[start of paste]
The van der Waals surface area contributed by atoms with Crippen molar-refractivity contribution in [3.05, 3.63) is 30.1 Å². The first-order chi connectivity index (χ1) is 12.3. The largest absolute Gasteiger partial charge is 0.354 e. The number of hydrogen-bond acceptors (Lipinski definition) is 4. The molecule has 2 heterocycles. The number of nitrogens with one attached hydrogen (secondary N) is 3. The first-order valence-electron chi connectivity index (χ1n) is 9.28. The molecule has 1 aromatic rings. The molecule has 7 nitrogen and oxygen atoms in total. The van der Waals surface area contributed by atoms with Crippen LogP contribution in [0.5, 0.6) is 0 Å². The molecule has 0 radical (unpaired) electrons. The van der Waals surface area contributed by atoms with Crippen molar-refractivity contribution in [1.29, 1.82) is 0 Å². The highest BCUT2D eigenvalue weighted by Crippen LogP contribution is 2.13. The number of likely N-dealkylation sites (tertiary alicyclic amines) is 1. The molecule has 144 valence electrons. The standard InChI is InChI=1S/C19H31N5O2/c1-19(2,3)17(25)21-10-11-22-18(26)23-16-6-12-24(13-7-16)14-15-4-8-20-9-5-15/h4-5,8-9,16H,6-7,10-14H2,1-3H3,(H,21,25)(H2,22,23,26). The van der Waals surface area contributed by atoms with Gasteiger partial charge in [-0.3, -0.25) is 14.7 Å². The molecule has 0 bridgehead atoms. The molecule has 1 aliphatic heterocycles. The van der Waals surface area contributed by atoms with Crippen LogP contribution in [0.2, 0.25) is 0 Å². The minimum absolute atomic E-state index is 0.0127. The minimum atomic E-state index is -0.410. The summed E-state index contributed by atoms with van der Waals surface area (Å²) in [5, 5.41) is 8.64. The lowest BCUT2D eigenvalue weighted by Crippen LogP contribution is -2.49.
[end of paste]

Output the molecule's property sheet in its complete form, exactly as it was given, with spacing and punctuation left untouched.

The van der Waals surface area contributed by atoms with Crippen molar-refractivity contribution in [3.05, 3.63) is 30.1 Å². The first-order chi connectivity index (χ1) is 12.3. The largest absolute Gasteiger partial charge is 0.354 e. The number of hydrogen-bond acceptors (Lipinski definition) is 4. The molecule has 2 heterocycles. The number of nitrogens with one attached hydrogen (secondary N) is 3. The first-order valence-electron chi connectivity index (χ1n) is 9.28. The molecule has 1 aromatic rings. The molecule has 7 nitrogen and oxygen atoms in total. The van der Waals surface area contributed by atoms with Crippen LogP contribution in [0.5, 0.6) is 0 Å². The molecule has 0 radical (unpaired) electrons. The van der Waals surface area contributed by atoms with Crippen molar-refractivity contribution in [1.29, 1.82) is 0 Å². The highest BCUT2D eigenvalue weighted by Crippen LogP contribution is 2.13. The number of likely N-dealkylation sites (tertiary alicyclic amines) is 1. The molecule has 144 valence electrons. The standard InChI is InChI=1S/C19H31N5O2/c1-19(2,3)17(25)21-10-11-22-18(26)23-16-6-12-24(13-7-16)14-15-4-8-20-9-5-15/h4-5,8-9,16H,6-7,10-14H2,1-3H3,(H,21,25)(H2,22,23,26). The van der Waals surface area contributed by atoms with Gasteiger partial charge in [-0.3, -0.25) is 14.7 Å². The molecule has 0 bridgehead atoms. The molecule has 1 aliphatic heterocycles. The van der Waals surface area contributed by atoms with Crippen LogP contribution in [0.2, 0.25) is 0 Å². The minimum absolute atomic E-state index is 0.0127. The minimum atomic E-state index is -0.410. The summed E-state index contributed by atoms with van der Waals surface area (Å²) in [5, 5.41) is 8.64. The lowest BCUT2D eigenvalue weighted by Crippen LogP contribution is -2.49.